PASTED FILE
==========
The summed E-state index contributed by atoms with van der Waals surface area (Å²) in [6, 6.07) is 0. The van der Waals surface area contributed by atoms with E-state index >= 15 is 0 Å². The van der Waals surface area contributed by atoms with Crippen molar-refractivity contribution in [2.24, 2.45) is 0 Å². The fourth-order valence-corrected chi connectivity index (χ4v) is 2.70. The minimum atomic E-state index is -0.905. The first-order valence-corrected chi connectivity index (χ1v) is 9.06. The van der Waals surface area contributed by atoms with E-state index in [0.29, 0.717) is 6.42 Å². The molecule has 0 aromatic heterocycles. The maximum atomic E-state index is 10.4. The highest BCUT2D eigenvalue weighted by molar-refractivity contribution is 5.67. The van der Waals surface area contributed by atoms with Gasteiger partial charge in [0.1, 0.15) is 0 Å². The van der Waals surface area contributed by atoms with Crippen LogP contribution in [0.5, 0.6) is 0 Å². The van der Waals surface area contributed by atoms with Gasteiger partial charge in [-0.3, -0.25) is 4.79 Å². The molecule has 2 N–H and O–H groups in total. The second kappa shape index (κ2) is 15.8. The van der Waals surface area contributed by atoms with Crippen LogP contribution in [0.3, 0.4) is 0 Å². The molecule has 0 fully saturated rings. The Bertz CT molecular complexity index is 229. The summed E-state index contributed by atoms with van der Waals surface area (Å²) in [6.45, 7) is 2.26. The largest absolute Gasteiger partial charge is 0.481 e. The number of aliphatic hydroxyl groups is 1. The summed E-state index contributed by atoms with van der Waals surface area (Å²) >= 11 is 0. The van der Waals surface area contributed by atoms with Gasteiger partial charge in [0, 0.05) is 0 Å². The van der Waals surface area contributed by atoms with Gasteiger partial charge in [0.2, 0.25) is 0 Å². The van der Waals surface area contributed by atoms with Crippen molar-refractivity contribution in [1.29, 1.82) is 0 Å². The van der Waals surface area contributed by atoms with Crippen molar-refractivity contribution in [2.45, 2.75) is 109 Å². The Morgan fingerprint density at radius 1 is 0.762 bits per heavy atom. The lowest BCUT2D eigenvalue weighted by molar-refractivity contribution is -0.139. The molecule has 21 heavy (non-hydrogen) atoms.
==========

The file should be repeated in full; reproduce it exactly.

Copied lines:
The summed E-state index contributed by atoms with van der Waals surface area (Å²) in [6, 6.07) is 0. The van der Waals surface area contributed by atoms with E-state index >= 15 is 0 Å². The van der Waals surface area contributed by atoms with Crippen molar-refractivity contribution in [2.24, 2.45) is 0 Å². The fourth-order valence-corrected chi connectivity index (χ4v) is 2.70. The minimum atomic E-state index is -0.905. The first-order valence-corrected chi connectivity index (χ1v) is 9.06. The van der Waals surface area contributed by atoms with E-state index in [0.29, 0.717) is 6.42 Å². The molecule has 0 aromatic heterocycles. The maximum atomic E-state index is 10.4. The highest BCUT2D eigenvalue weighted by molar-refractivity contribution is 5.67. The van der Waals surface area contributed by atoms with Gasteiger partial charge in [0.1, 0.15) is 0 Å². The van der Waals surface area contributed by atoms with Crippen LogP contribution in [0.5, 0.6) is 0 Å². The van der Waals surface area contributed by atoms with Gasteiger partial charge in [-0.3, -0.25) is 4.79 Å². The molecule has 2 N–H and O–H groups in total. The second kappa shape index (κ2) is 15.8. The van der Waals surface area contributed by atoms with Crippen LogP contribution in [0.3, 0.4) is 0 Å². The molecule has 0 fully saturated rings. The Bertz CT molecular complexity index is 229. The summed E-state index contributed by atoms with van der Waals surface area (Å²) in [6.45, 7) is 2.26. The largest absolute Gasteiger partial charge is 0.481 e. The number of aliphatic hydroxyl groups is 1. The summed E-state index contributed by atoms with van der Waals surface area (Å²) >= 11 is 0. The van der Waals surface area contributed by atoms with Gasteiger partial charge in [0, 0.05) is 0 Å². The van der Waals surface area contributed by atoms with Gasteiger partial charge in [0.2, 0.25) is 0 Å². The van der Waals surface area contributed by atoms with Crippen molar-refractivity contribution in [1.29, 1.82) is 0 Å². The van der Waals surface area contributed by atoms with Crippen molar-refractivity contribution in [2.45, 2.75) is 109 Å². The Morgan fingerprint density at radius 1 is 0.762 bits per heavy atom. The lowest BCUT2D eigenvalue weighted by molar-refractivity contribution is -0.139. The molecule has 21 heavy (non-hydrogen) atoms.